|TABLE 2 |
|Identifier ||Film grain model |
|0 ||f(x, y, c) = d* n |
|1 ||f(x, y, c) = s(x, y, c) + k*s(x, y, c) + d* n |
|2 ||f(x, y, c) = a * f(x − 1, y − 1, c) + b*f(x, y, c − 1) + d*n |
|3 ||f(x, y, c) = a * r(x, y, c) − b*s(x, y, c) + d*n |
| ||. . . |
|N ||f(x, y, c) = a*[d(x − 1, y, c) + f(x, y − 1, c)] + b*f(x, y, |
| ||c − 1) + d*n |
The use of parametric models requires the transmission of the estimated set of parameters. The parameters will depend on the type of model as specified in Table 2, or in the simplest case, will correspond to a unique film grain model known a priori from the type of film as described in Table 1. The parameters of a given film grain model should allow adjustment of the size of the film grain, its intensity, its spatial correlation, its color correlation, etc. As an example, assume the following formula serves to model the film grain in an image:
where f(x,y,c) represents the film grain of the pixel at coordinates (x,y) on the color component c, and n represents a Gaussian noise of mean zero and variance one. According to this model, an encoder should transmit the parameters ‘a’, ‘b’ and ‘d’ to allow a decoder to simulate the original film grain. Note that the parameters of the model could depend on other factors, such as signal intensity, the color component, etc. Hence, transmission of the film grain model parameters actually entails transmission of sets of model parameters for each different case.
FIG. 1 depicts a block schematic diagram of a first embodiment of a system 10 in accordance with the present principles for performing film grain simulation. The system 10 includes a Film Grain Remover 22 that serves to remove the film grain from an input video stream 12 to yield a filtered video stream 24 received at a Video Encoder 13. Film grain removal constitutes a particular case of noise filtering where the noise signal appears correlated with the image signal. Thus, the Film Grain Remover 22 can take the form of a classical image filter, although such a filter will not necessarily provide optimal performance. The Video Encoder 13 encodes the filtered video stream 24 to yield a coded video stream 14 for receipt at a Video Decoder 15 that decodes the coded stream to yield a decoded video stream 16. The Video Encoder 13 and the Video Decoder 15 utilize the same video coding scheme as are well known in the art. For example, the video coding scheme could comprise the ITU-T H.264 video-coding standard, or another type of block-based coding. Encoders and decoders that utilize the MPEG-2 and the ITU-T H.264 standard are well known.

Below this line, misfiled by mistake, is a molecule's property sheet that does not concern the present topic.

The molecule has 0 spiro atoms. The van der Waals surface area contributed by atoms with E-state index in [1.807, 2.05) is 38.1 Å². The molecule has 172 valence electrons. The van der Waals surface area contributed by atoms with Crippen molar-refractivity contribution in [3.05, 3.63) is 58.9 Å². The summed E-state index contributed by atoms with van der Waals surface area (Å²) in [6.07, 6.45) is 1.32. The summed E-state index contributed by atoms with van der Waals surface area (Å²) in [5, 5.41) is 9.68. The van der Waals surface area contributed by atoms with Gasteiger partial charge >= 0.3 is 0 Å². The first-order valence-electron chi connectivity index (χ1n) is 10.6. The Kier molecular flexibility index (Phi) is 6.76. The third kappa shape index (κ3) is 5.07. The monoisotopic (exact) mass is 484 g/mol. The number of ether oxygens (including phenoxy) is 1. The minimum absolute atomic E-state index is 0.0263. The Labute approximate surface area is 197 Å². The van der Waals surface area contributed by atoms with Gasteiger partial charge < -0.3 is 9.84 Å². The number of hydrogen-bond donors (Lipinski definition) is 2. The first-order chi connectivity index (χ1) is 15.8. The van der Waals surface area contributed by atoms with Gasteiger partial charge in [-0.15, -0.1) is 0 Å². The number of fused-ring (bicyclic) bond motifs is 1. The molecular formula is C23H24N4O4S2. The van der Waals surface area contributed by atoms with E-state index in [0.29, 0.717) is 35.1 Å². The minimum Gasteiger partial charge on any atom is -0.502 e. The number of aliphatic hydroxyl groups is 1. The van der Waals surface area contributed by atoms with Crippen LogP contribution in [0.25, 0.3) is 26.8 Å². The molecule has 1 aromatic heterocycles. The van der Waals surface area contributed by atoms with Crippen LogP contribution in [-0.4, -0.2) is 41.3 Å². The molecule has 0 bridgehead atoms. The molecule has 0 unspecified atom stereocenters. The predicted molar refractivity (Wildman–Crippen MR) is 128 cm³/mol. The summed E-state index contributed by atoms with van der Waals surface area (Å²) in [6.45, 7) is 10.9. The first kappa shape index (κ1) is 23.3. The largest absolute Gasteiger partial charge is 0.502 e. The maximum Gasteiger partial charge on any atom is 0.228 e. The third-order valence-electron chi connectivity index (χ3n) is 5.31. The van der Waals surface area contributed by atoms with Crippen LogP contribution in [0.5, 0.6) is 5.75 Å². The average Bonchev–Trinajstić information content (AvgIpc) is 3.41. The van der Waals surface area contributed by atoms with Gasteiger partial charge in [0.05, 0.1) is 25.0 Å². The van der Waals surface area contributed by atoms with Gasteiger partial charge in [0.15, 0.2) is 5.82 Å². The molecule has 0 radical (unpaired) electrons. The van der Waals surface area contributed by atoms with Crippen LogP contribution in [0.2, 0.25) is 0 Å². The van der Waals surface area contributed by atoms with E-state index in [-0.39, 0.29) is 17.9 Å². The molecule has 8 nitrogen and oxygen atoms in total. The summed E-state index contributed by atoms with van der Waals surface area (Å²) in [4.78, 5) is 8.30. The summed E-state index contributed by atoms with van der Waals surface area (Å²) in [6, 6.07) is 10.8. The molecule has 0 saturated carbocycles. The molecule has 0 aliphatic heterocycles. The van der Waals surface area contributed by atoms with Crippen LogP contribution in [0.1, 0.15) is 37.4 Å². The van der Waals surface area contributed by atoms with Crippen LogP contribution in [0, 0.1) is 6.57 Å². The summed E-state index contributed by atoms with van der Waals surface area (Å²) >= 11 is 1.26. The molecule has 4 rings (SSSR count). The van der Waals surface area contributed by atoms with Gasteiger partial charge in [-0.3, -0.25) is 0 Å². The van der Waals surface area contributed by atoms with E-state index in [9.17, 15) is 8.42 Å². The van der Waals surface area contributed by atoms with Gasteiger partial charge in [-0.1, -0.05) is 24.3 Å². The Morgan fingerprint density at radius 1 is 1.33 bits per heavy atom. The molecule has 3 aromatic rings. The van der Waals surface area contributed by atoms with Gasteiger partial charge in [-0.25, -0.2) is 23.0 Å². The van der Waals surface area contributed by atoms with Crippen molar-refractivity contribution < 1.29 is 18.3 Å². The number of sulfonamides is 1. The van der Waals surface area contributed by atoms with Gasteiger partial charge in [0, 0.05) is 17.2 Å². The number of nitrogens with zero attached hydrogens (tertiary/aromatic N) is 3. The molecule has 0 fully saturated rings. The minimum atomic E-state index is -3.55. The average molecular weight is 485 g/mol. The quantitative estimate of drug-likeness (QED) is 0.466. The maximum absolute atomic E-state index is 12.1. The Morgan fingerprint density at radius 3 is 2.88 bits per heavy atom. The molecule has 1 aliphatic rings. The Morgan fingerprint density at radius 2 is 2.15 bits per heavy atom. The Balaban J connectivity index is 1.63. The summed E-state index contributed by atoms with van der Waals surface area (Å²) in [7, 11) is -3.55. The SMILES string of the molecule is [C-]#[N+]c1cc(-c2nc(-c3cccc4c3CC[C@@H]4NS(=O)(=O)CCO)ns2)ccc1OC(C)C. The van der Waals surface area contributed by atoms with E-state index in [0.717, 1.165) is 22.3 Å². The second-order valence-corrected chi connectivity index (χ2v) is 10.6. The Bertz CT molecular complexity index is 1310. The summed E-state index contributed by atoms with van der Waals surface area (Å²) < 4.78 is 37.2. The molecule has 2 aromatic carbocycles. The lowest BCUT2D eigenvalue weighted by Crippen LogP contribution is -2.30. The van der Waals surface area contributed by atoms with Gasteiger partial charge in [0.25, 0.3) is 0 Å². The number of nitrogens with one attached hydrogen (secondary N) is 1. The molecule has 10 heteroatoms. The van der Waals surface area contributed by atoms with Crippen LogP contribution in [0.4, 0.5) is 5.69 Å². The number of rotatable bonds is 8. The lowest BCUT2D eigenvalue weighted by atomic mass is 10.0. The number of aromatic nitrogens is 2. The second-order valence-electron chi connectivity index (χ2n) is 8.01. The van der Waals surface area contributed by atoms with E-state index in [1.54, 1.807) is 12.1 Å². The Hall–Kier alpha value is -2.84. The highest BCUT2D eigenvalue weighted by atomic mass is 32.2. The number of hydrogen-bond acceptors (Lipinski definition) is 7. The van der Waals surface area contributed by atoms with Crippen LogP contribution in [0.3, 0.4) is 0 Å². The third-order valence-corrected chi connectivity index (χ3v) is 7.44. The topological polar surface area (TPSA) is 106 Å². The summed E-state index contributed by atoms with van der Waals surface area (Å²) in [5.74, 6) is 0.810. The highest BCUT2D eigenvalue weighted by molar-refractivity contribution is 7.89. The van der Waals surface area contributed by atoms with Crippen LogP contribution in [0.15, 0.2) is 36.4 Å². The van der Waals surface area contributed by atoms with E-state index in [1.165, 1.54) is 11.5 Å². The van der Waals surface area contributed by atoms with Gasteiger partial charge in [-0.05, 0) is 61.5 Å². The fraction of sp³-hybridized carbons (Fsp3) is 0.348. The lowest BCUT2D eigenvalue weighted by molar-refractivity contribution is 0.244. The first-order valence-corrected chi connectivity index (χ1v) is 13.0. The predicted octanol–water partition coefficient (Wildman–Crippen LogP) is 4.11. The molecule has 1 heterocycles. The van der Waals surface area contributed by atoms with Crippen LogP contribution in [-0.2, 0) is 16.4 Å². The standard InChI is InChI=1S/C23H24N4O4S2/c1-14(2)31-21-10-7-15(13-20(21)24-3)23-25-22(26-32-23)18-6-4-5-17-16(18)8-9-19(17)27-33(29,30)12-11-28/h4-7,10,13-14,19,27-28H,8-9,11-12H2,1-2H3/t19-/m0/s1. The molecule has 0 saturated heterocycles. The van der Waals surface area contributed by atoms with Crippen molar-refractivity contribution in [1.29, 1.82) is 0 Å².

The system 10 also includes a Film Grain Characterizer 23 that receives the input video stream 12 and the filtered video 24 stream. From these video streams, the Film Grain Characterizer 23 outputs film grain characterization information 25. In its simplest implementation, the Film Grain Characterizer 23 characterizes the grain in the input video 12 from a limited set of film grain samples. As an example, film grain samples can be obtained by subtracting the filtered video 24 from the input video 12. In another embodiment, the Film Grain Characterizer 23 can take the form of a look up table that outputs film grain characterization information in accordance with the type of film stock originally used to record the picture embodied in the input video stream 12. Thus, for example, metadata accompanying the input video stream 12 could identify the type of film stock in accordance with Table 1. Using its look-up table, the Film Grain Characterizer 23 will provide the parameters for the identified film, as well as corresponding film grain model for that film. In another embodiment, the Film Grain Characterizer 23 can make use of a film grain modeling process that characterizes the film grain in the input video stream 13 by a set of parameters estimated according to a pre-defined method.